Hydroponic Canabis Weed -
206 The Total Synthesis of Cannabinoids
In a second synthesis (Chart 1
, 44, 677 (1979)
shudder placard - Hydroponic Canabis Weed
at you germinate 5 followed by another 5 the next
week. If you are a long time grower with a good amount of growing
experience then you can germinate all 10 in one go. Again you do not
have to do it this way. It just helps reduce the risk of failing all the
seeds because of bad germination methods.
During your plants growth you may decide that you want to
pollinate ONLY ONE of your females. This means that you need to
have two grow areas. One for growing all your female plants and
another for growing a single or more females mixed in with some
males. As we said before this depends on how much grow space you
have and how much money you want to spend. It is important that
your pollination room is kept well away from your female grow room.
Pollen can travel by air and it is advised that the two areas are kept
well apart. Also bees and other insects can spread pollen. Not only that
but you can too. Always wash your hands and face after handling a
male plant. This saves problems of pollen from a male plant getting
onto a female that you wish to keep for sinsemilla.
Figure 3.2 - Pollen from the male plant can be collected by shaking it
over a clean surface such as a sheet of glass. The pollen can then be
swept up by using a credit card. If you gather it in a piece of paper
like this then you can........
Figure 3.3 - .....Store male pollen in a test tube like this. If
kept out of the light pollen can keep for a long time. You can use this
pollen to make seeds from a female plant by sprinkling some of the
pollen onto the female flowers. Photography film canisters also make
great pollen storage units. Both picture by Slowhand.
Figure 3.4 - This is a great picture of an indoor grow room by GIYO.
The light hanging down over the plants is a HPS light. It gives off an
orange glow to the grow room.
So being logical we can see that we have paid a bit of money
for 10 seeds and that we want to get 100% germination results. The
following passages will tell you how to achieve that success rate.
WAYS TO GERMINATE YOUR SEEDS
Seeds can be germinated in a number of ways. Some ways
guarantee more success than others. It is recommended that you
consider the 'rockwool SBS propagation tray' method.
Figure 3.5 - Germination picture by BushyOlderGrower.
Seed soil propagation:
This is a method whereby the seeds are placed down in moist
soil about 3mm or the length of the seed from the surface. The soil is
kept moist (Not soaking wet) by sprinkling water over it once a day.
This has a moderate success rate. Out of 10 seeds only 7 - 8 may
Seed towel propagation:
Figure 3.6 - This is an example of some seeds that have germinated.
This method is the towel germination method. Picture by Kryptonite.
This is a method whereby the seeds are placed either on a
damp towel or on a damp piece of cotton wool. Cheesecloth may also
be used. The seed is then covered with more damp wool or a damp
towel. The tow
Kc33 Amsterdam Marijuana Seeds
which there is no change in the gene pool. This means that
there can be no evolution.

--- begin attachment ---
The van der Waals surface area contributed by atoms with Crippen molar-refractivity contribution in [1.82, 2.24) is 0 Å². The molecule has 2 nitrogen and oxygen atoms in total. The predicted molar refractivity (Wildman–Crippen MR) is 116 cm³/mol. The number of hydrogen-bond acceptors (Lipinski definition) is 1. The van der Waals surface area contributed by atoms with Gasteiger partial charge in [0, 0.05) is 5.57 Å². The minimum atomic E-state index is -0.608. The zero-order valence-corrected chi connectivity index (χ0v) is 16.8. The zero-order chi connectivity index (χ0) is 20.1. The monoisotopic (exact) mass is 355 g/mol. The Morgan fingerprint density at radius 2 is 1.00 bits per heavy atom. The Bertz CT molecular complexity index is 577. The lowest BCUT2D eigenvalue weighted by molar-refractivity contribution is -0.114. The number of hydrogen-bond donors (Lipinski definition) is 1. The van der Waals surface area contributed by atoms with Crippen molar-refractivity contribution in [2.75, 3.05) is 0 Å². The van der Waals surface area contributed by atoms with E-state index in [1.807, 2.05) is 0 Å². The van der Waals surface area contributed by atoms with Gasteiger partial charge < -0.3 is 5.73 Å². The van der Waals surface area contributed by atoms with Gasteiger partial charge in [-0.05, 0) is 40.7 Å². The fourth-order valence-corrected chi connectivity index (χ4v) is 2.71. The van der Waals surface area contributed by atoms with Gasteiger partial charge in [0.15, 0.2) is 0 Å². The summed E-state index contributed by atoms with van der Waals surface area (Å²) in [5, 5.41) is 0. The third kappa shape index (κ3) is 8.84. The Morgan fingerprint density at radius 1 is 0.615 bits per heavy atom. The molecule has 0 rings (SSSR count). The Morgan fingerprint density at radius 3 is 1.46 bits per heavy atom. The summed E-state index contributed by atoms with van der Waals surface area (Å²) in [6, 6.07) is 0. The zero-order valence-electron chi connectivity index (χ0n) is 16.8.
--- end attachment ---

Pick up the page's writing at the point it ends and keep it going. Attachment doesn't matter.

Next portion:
For a test example let us consider a population whose gene
pool contains the alleles B and b. Assign the letter c to the frequency
of the dominant allele B and the letter d to the frequency of the
recessive allele b.
[In most cases you will find that c and d are actually notated
as p and q by convention in science, but for this example we will use c
The sum of all the alleles must equal 100%.
So c + d = 1.
All the random possible combinations of the members of a
population would equal (c x c) + 2cd + (d x d). Which can also be
(c+d) X (c+d)
We will explain this in detail in moment, but it is best to know it for
The frequencies of B and b will remain unchanged generation after
1. The population is large enough.
2. There are no mutations.
3. There are no preferences. For example a BB male does not prefer a
bb female by its nature.
4. No other outside population exchanges genes with this model.
5. Natural selection must not favor any specific individual.
Let us imagine a pool of genes. 12 are B and 18 are b. Now
remember The sum of all the alleles must equal 100%. So this means
that the total in this case is 12 + 18 = 30. So 30 is 100%.
If we want to find the frequencies of B and b and the
genotypic frequencies of B, Bb and b then we will have to apply the
standard formula that we have just been shown.
f (B) = 12/30 = 0.4 = 40%
f (b) = 18/30 = 0.6 = 60%
Both add to make 100%. Now we know their ratios.
c + d = 0.4 + 0.6 = 1
We have proven that c + d must equal 1.
Very straightforward, yes.
Remember that all the random possible combinations of the members
of a population would equal (c x c) + 2cd + (d x d), or (c+d) X (c+d)
Then, c + d = 0.4 + 0.6 = 1
And (c x c) + 2cd + (d x d)
= BB + Bb + bb
= .24 + .48 + .30 = 1
This means that the population can increase in size, but the
frequencies of B and b will stay the same.
Now, suppose we break the 4th law about not introducing another
population into this one.
Let us say that we add 4 more b.
b + b + b + b enter the pool. This brings our total up to 34 instead of
30. What will the gene and genotypic frequencies be?
f (B) = 12/34 = .35 = 35 %
f (b) = 22/34 = .65 = 65%
f (BB) = .12, f (Bb) = .23 and f (bb) = .42
Oppss, .42 does not equal 1. This means that the Equilibrium law fails
if the 4th law is not met. When the new genes entered the pool it
resulted in a change of the population’s gene frequencies. However if
no other populations where introduced then the frequency of .42 would
be maintained generation after generation.
However we would like to point out that we used a very small
pool in the above example. If the pool were much larger then the
number of changes, even if one or two new genes jumped in, would be
insignificant. You could calculate it, but the change would be on an
extremely low leve